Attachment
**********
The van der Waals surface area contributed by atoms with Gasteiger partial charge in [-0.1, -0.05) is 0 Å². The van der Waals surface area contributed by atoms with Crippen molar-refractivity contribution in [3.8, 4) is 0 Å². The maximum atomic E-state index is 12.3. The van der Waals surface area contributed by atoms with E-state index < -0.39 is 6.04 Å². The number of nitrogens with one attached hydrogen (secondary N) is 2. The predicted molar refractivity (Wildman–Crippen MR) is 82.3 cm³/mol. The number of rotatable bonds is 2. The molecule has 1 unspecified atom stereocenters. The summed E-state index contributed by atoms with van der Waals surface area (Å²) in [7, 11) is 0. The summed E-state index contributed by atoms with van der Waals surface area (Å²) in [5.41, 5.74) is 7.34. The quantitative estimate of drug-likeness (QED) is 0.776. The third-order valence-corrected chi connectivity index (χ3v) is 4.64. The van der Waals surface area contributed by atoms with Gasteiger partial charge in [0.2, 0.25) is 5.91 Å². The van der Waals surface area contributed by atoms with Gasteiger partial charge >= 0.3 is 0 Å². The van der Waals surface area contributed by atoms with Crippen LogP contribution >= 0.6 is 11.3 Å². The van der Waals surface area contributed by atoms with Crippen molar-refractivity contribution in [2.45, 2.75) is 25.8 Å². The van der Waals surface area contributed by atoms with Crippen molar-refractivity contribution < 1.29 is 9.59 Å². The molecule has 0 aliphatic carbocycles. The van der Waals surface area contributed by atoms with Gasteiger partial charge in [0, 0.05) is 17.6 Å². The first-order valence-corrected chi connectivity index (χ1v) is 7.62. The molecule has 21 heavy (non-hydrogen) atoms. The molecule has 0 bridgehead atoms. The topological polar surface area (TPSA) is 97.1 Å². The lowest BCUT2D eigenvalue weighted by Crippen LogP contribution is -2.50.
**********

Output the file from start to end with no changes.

The van der Waals surface area contributed by atoms with Gasteiger partial charge in [-0.1, -0.05) is 0 Å². The van der Waals surface area contributed by atoms with Crippen molar-refractivity contribution in [3.8, 4) is 0 Å². The maximum atomic E-state index is 12.3. The van der Waals surface area contributed by atoms with E-state index < -0.39 is 6.04 Å². The number of nitrogens with one attached hydrogen (secondary N) is 2. The predicted molar refractivity (Wildman–Crippen MR) is 82.3 cm³/mol. The number of rotatable bonds is 2. The molecule has 1 unspecified atom stereocenters. The summed E-state index contributed by atoms with van der Waals surface area (Å²) in [7, 11) is 0. The summed E-state index contributed by atoms with van der Waals surface area (Å²) in [5.41, 5.74) is 7.34. The quantitative estimate of drug-likeness (QED) is 0.776. The third-order valence-corrected chi connectivity index (χ3v) is 4.64. The van der Waals surface area contributed by atoms with Gasteiger partial charge in [0.2, 0.25) is 5.91 Å². The van der Waals surface area contributed by atoms with Gasteiger partial charge >= 0.3 is 0 Å². The van der Waals surface area contributed by atoms with Crippen LogP contribution >= 0.6 is 11.3 Å². The van der Waals surface area contributed by atoms with Crippen molar-refractivity contribution in [2.45, 2.75) is 25.8 Å². The van der Waals surface area contributed by atoms with Crippen molar-refractivity contribution < 1.29 is 9.59 Å². The molecule has 0 aliphatic carbocycles. The van der Waals surface area contributed by atoms with Gasteiger partial charge in [0, 0.05) is 17.6 Å². The first-order valence-corrected chi connectivity index (χ1v) is 7.62. The molecule has 21 heavy (non-hydrogen) atoms. The molecule has 0 bridgehead atoms. The topological polar surface area (TPSA) is 97.1 Å². The lowest BCUT2D eigenvalue weighted by Crippen LogP contribution is -2.50.